He cannot evade the restrictions of § 2255 by resort to the habeas statute, 28 U.S.C. § 2241, or the All Writs Act, 28 U.S.C. § 1651.
. . . .
That § 2255 does not provide Barrett with a means to obtain the relief he seeks does not mean that it is not a "controlling" authority for the purposes of determining whether the All Writs Act applies. The fact that § 2255 bars his second petition at its inception does not make that provision any less controlling.
. . . .The writ of coram nobis may not be used to circumvent the clear congressional directive embodied in the "second or successive" provisions of § 2255, which are themselves a sort of "timeliness" requirement. . . .
. . . .But we have no cause to explose those potential situations in this case, since § 2255 is not "inadequate or ineffective" and so plainly "specifically addresses" the situation that we face. . . .
. . . .
The scope of relief obtainable under the All Writs Act is narrowed when a statute governing a particular issue is enacted. Here § 2255, as amended by AEDPA, governs. There is no contention that the AEDPA provisions themselves have somehow amended the All Writs Act. We conclude merely that Barrett is not permitted to proceed with a § 1651 petition under the circumstances of this case.United States v. Barrett, 178 F.3d 34, 38, 55-56 (1st Cir. 1999) (citations and footnotes omitted), cert. denied, 528 U.S. 1176 (2000). The procedural requirements governing successive § 2255 motion do not make § 2255 any less controlling of the defendant's motion, nor do they make § 2255 an inadequate or ineffective remedy for the defendant.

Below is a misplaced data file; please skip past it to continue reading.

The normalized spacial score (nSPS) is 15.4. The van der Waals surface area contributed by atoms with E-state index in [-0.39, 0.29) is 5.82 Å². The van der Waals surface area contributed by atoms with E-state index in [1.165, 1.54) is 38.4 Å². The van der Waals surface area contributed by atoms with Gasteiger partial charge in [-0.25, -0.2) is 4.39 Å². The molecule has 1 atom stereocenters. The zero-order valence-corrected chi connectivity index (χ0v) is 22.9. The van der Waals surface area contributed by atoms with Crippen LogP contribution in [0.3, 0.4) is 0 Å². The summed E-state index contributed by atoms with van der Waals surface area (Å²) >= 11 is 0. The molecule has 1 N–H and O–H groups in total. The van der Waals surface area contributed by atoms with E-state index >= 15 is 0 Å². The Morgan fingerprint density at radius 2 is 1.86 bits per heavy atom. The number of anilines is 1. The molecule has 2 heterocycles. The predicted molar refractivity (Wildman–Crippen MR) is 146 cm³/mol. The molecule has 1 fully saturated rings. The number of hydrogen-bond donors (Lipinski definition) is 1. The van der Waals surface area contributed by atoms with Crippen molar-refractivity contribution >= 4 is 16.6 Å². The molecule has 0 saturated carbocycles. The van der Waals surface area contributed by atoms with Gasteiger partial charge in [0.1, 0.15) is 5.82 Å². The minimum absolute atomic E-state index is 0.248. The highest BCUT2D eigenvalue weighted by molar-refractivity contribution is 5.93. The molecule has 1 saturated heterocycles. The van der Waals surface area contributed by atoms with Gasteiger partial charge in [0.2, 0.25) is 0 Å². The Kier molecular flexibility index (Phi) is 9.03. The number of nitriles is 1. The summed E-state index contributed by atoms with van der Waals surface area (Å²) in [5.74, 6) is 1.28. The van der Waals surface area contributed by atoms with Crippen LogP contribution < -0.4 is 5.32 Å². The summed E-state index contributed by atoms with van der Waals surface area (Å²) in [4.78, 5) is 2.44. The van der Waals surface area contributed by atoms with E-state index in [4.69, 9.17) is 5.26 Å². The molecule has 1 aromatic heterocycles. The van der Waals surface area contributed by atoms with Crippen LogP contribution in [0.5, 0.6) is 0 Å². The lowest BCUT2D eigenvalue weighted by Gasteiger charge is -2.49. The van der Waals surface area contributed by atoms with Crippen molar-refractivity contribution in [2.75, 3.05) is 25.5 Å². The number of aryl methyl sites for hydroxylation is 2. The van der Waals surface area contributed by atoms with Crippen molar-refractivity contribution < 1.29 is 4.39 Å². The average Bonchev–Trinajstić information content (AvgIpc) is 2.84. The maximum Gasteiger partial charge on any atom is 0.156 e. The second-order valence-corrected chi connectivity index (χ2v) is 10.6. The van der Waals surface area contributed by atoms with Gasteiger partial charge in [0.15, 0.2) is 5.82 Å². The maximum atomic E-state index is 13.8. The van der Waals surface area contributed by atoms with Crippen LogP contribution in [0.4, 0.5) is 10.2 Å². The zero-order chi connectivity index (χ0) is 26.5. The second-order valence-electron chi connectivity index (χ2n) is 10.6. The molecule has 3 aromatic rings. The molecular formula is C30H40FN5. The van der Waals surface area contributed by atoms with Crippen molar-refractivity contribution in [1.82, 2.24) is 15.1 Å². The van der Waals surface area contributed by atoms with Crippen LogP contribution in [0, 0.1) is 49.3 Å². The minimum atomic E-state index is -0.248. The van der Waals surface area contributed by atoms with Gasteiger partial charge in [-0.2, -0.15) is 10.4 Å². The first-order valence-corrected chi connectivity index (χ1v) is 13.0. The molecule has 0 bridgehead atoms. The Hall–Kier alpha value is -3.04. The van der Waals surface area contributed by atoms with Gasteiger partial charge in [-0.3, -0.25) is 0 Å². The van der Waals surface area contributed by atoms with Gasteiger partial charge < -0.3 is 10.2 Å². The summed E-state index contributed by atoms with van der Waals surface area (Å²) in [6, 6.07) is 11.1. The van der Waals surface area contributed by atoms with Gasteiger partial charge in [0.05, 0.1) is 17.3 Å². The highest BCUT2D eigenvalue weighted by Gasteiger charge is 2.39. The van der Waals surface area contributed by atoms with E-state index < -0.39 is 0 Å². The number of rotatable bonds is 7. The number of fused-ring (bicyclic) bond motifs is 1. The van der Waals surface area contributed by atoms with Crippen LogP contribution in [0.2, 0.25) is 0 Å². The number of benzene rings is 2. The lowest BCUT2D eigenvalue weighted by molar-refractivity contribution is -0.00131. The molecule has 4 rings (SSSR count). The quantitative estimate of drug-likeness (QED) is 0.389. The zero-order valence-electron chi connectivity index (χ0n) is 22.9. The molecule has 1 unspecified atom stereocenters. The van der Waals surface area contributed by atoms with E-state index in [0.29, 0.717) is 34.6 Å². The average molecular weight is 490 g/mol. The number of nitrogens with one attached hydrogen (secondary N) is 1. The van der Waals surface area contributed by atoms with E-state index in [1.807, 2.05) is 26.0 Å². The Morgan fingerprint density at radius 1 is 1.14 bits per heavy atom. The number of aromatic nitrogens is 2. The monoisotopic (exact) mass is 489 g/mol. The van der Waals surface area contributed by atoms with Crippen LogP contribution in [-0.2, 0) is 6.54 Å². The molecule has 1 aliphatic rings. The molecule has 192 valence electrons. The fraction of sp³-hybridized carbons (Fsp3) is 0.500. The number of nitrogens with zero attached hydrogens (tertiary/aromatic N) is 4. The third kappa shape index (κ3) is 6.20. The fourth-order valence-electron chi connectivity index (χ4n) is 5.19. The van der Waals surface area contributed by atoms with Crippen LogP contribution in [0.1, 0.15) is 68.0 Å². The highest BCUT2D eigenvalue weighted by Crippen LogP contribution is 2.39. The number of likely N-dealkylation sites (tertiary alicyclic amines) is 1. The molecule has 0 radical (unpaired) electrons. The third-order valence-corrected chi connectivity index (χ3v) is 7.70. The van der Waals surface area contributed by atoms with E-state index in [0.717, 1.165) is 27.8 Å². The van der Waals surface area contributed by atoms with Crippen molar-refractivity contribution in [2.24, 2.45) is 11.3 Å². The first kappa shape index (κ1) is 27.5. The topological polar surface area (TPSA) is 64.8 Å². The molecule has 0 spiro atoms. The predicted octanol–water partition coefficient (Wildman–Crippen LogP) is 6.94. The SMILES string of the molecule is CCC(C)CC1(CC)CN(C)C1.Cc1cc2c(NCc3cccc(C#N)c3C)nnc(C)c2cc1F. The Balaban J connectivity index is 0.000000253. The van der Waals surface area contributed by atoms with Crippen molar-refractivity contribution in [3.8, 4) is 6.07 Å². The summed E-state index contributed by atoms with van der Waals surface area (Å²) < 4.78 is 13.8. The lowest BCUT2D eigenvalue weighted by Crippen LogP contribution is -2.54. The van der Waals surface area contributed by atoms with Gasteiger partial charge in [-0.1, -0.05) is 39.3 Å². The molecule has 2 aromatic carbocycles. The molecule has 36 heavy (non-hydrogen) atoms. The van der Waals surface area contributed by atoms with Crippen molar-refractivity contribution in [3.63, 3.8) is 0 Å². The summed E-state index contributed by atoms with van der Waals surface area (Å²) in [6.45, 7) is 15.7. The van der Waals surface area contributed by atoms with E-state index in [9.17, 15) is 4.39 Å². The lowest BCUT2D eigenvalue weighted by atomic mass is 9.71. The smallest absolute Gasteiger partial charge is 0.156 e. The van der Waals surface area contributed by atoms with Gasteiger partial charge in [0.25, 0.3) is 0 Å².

The Tenth Circuit's approach is the same as in Barrett:
The All Writs section of the Judicial Code, 28 U.S.C. § 1651(a), authorizes the issuance of writs of error coram nobis. See United States v. Morgan, 346 U.S. 502 (1954). However, the writ is an extraordinary remedy which is allowed only under compelling circumstances. See id. at 511. As such, it is available only when § 2255 motions or other forms of relief are not. See Adam v. United States, 274 F.2d 880, 882 (10th Cir. 1960) (holding that, while a prisoner is in federal custody, § 2255 is the exclusive means for challenging his conviction); see also Carlisle v. United States, 517 U.S. 416, 428-29 (1996) (stating that "`[w]here a statute specifically addresses the particular issue at hand, it is that authority, and not the All Writs Act, that is controlling'" (quoting Pennsylvania Bureau of Correction v. United States Marshals Serv., 474 U.S. 34, 43 (1985))).